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Lawmakers Sound The Alarm: ‘It’s Time To Talk About Trump’s Mental Health’

For years, Donald Trump lived his life in the glare of the New York tabloids, taking refuge in convenient alternative truths by constructing his own version of reality and actively promoting conspiracy theories. He maintained that model of behavior as a candidate and a President. But the fact such conduct is coinciding with what could evolve into a major global crisis is forcing his staff, fellow world leaders, the media and the public to grapple with the implications.

But his habit of creating alternative realities and eroding trust could put national security at risk. President Trump potentially has millions of lives in his hands as the threat of a devastating war with North Korea swiftly escalates.

Yet the President of the United States is raising new questions about his competency, his judgment and his understanding of the resonance of his global voice and the gravity of his role with a wild sequence of insults, inflammatory tweets and bizarre comments.

On Wednesday Trump caused outrage and sparked fears of violent reprisals against Americans and US interests overseas by retweeting graphic anti-Muslim videos by an extreme far right British hate group. Earlier this week he used a racial slur in front of Native American war heroes. He’s attacked global press freedom, after cozying up to autocrats on his recent Asia tour.

And now there are reports that the President has revived conspiracy theories about former President Barack Obama’s birthplace and is suggesting an “Access Hollywood” video on which he was heard boasting sexually assaulting women, and for which he apologized last year, had been doctored.

When Republican Sen. Bob Corker said last month that President Trump hasn’t “been able to demonstrate the stability” needed for success and recommended he “move way beyond himself,” it was news mostly because Corker has been one of Trump’s key supporters in Congress.

Corker is not alone. Trump’s recent behavior is causing extreme concern among both military and congressional leaders who are asking questions about his state of mind over his decision to retweet explosive videos of doubtful authenticity featured by the far-right group Britain First.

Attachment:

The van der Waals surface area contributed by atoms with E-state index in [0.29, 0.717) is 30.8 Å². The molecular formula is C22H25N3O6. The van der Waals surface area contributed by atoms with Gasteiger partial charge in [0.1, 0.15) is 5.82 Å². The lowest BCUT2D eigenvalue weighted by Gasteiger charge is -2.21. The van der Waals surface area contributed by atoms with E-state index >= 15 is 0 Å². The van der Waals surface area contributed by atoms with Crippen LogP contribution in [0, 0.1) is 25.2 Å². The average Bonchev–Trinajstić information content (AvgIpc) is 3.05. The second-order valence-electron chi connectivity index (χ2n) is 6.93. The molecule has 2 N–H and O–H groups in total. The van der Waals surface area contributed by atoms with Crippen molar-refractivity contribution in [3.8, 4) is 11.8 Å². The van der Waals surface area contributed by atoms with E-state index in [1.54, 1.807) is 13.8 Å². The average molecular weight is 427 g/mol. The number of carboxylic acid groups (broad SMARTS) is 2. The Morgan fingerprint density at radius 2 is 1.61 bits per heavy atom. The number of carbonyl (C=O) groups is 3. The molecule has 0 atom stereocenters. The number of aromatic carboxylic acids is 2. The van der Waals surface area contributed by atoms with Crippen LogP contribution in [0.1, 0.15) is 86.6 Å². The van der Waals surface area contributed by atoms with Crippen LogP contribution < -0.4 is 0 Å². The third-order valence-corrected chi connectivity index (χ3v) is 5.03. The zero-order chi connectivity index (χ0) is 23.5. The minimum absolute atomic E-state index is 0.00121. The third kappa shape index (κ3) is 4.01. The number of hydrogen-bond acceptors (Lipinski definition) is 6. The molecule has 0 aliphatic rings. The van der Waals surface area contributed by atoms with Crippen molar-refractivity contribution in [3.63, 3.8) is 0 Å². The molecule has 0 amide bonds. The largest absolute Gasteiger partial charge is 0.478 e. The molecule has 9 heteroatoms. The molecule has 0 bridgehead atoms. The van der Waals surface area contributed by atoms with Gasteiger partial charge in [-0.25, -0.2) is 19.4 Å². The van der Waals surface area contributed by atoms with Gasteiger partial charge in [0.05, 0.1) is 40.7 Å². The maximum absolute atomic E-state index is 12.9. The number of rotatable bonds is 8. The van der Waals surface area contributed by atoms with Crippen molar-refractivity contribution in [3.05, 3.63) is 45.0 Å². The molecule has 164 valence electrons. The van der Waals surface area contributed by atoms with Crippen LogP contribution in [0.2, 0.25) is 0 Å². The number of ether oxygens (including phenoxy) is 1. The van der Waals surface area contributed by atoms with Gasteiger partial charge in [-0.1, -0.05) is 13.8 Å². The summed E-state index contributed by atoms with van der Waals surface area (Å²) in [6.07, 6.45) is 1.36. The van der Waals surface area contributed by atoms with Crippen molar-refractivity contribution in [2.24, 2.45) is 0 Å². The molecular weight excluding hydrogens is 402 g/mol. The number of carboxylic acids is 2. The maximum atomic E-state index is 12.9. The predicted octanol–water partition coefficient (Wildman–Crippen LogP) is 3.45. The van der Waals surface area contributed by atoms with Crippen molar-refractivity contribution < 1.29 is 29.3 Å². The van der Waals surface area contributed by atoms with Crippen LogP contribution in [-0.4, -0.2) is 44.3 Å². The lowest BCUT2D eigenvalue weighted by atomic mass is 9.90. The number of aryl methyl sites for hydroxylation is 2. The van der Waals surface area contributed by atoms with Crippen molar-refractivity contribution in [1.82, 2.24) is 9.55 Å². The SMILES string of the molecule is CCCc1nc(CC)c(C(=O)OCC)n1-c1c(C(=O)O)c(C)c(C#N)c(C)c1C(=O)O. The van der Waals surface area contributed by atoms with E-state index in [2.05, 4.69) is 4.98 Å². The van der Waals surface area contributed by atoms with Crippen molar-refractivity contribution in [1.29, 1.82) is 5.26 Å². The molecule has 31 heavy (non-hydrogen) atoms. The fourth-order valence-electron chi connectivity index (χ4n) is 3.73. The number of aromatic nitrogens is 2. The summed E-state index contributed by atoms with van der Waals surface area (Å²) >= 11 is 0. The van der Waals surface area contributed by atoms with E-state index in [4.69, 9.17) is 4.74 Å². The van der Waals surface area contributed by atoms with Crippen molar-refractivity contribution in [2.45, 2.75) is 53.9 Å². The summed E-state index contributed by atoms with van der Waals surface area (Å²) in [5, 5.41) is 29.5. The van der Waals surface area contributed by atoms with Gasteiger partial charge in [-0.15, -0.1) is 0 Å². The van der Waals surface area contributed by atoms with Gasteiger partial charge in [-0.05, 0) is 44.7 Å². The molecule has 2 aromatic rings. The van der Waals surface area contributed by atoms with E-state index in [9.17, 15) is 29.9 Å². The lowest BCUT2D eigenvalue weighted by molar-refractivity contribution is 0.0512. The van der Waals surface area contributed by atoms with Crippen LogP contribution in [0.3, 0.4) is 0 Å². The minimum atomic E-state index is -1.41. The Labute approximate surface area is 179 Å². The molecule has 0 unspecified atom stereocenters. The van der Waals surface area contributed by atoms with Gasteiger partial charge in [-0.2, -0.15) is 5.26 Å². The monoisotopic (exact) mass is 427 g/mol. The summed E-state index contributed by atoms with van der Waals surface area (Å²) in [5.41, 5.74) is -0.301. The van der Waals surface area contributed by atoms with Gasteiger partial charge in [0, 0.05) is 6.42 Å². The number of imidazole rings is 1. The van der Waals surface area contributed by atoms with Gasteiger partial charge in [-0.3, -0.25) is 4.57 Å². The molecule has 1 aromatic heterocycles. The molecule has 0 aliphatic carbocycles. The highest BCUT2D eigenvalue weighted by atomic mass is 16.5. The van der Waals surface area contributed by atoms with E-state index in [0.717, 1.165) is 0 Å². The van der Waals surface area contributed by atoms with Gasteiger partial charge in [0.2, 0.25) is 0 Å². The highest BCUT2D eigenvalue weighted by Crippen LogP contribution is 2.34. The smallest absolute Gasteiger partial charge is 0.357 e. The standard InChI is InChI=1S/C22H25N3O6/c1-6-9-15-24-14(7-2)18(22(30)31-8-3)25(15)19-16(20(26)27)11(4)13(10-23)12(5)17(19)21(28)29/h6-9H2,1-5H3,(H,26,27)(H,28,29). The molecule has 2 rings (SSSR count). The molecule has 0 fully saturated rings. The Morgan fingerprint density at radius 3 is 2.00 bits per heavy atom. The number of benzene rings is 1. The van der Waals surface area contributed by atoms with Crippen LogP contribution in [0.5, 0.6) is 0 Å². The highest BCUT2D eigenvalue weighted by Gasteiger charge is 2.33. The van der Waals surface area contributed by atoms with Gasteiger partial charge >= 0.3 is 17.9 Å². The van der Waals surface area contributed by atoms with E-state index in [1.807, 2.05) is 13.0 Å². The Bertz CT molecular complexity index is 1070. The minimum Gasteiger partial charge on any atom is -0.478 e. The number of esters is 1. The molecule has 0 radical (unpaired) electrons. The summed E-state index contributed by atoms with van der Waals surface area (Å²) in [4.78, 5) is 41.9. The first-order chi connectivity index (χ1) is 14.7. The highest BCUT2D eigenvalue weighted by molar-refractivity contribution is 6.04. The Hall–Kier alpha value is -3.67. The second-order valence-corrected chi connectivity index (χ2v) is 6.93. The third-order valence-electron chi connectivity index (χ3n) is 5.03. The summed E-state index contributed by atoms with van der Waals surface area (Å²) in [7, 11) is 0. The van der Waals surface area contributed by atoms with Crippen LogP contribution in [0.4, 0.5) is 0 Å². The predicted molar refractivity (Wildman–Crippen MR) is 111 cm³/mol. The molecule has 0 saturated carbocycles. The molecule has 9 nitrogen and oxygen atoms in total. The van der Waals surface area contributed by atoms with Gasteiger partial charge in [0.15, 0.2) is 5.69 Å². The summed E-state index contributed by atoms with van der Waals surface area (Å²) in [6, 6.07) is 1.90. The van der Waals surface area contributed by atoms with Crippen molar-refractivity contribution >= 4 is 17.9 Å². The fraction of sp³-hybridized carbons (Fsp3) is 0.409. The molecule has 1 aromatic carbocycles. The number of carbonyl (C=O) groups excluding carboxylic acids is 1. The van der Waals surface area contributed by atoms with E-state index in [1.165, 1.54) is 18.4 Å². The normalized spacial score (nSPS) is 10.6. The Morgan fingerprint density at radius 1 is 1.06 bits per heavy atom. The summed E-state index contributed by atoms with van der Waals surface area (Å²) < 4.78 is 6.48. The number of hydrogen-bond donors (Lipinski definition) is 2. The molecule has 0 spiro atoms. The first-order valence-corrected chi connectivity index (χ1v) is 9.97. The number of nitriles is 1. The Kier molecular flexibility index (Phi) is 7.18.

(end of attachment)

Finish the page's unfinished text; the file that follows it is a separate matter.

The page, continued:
“I have no idea what would motivate him to do that,” former Director of National Intelligence James Clapper said on CNN’s “New Day” on Tuesday. “To me, it’s bizarre and disturbing, particularly when I think of him doing that in the context of North Korea, where moderation, and temperance and thought I think is critical.”

Conversations about Trump’s fitness and mental state have percolated in Washington for months. They have been fanned by the comments of GOP Sen. Bob Corker who warned the President could spark World War III.

Republican Sen. Jeff Flake last month fired off an explosive Senate speech in which he said that no one should stay silent, “as the norms and values that keep America strong are undermined and as the alliances and agreements that ensure the stability of the entire world are routinely threatened by the level of thought that goes into 140 characters.”

On Wednesday, Flake said he was “flummoxed” at Trump’s latest behavior after reading his latest Tweets.

“It’s very inappropriate. Why? What does that get us? I’m having a hard time understanding it,” Flake said, adding that he would start a series of Senate speeches on Trump’s disregard for the truth.
In some ways, Trump’s latest wild behavior turn gives Republicans yet another problem.

Close observers of the President say they believe he has become even more unmoored in recent weeks.

“Something is unleashed with him lately,” said New York Times reporter Maggie Haberman, who wrote about Trump’s return to Birther conspiracy theories in on Wednesday morning.

“I don’t know what is causing it, I don’t know how to describe it,” Habermans said, according to CNN.

Trump’s supporters often counter that the media is overreacting to his tweets and a style of conduct that often appears designed to cause outrage and offense — or to distract attention from other political controversies.

Though some admit they wish he would not be so inflammatory in his tweeting, it is often maintained that his behavior should not be taken literally.

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